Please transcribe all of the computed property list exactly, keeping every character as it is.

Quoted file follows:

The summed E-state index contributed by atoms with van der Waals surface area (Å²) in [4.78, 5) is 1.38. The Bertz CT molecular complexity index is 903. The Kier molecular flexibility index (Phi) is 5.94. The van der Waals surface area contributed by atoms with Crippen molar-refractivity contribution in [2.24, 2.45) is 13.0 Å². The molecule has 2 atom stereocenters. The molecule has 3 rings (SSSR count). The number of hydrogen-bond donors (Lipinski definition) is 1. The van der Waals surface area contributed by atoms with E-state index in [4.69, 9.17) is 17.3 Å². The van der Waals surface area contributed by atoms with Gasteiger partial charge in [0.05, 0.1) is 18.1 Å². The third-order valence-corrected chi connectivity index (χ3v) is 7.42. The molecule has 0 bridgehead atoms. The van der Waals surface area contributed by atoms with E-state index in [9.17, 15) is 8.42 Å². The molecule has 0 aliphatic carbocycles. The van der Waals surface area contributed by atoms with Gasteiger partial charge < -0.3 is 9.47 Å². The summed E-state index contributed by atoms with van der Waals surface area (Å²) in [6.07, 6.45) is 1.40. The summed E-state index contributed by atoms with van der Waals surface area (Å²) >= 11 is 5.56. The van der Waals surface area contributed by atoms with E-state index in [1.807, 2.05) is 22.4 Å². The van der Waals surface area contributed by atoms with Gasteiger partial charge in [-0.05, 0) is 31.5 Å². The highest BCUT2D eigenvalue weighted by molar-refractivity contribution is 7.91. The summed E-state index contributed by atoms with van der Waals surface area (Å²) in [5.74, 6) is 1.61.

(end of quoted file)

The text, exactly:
The summed E-state index contributed by atoms with van der Waals surface area (Å²) in [4.78, 5) is 1.38. The Bertz CT molecular complexity index is 903. The Kier molecular flexibility index (Phi) is 5.94. The van der Waals surface area contributed by atoms with Crippen molar-refractivity contribution in [2.24, 2.45) is 13.0 Å². The molecule has 2 atom stereocenters. The molecule has 3 rings (SSSR count). The number of hydrogen-bond donors (Lipinski definition) is 1. The van der Waals surface area contributed by atoms with E-state index in [4.69, 9.17) is 17.3 Å². The van der Waals surface area contributed by atoms with Gasteiger partial charge in [0.05, 0.1) is 18.1 Å². The third-order valence-corrected chi connectivity index (χ3v) is 7.42. The molecule has 0 bridgehead atoms. The van der Waals surface area contributed by atoms with E-state index in [9.17, 15) is 8.42 Å². The molecule has 0 aliphatic carbocycles. The van der Waals surface area contributed by atoms with Gasteiger partial charge < -0.3 is 9.47 Å². The summed E-state index contributed by atoms with van der Waals surface area (Å²) in [6.07, 6.45) is 1.40. The summed E-state index contributed by atoms with van der Waals surface area (Å²) >= 11 is 5.56. The van der Waals surface area contributed by atoms with E-state index in [1.807, 2.05) is 22.4 Å². The van der Waals surface area contributed by atoms with Gasteiger partial charge in [-0.05, 0) is 31.5 Å². The highest BCUT2D eigenvalue weighted by molar-refractivity contribution is 7.91. The summed E-state index contributed by atoms with van der Waals surface area (Å²) in [5.74, 6) is 1.61.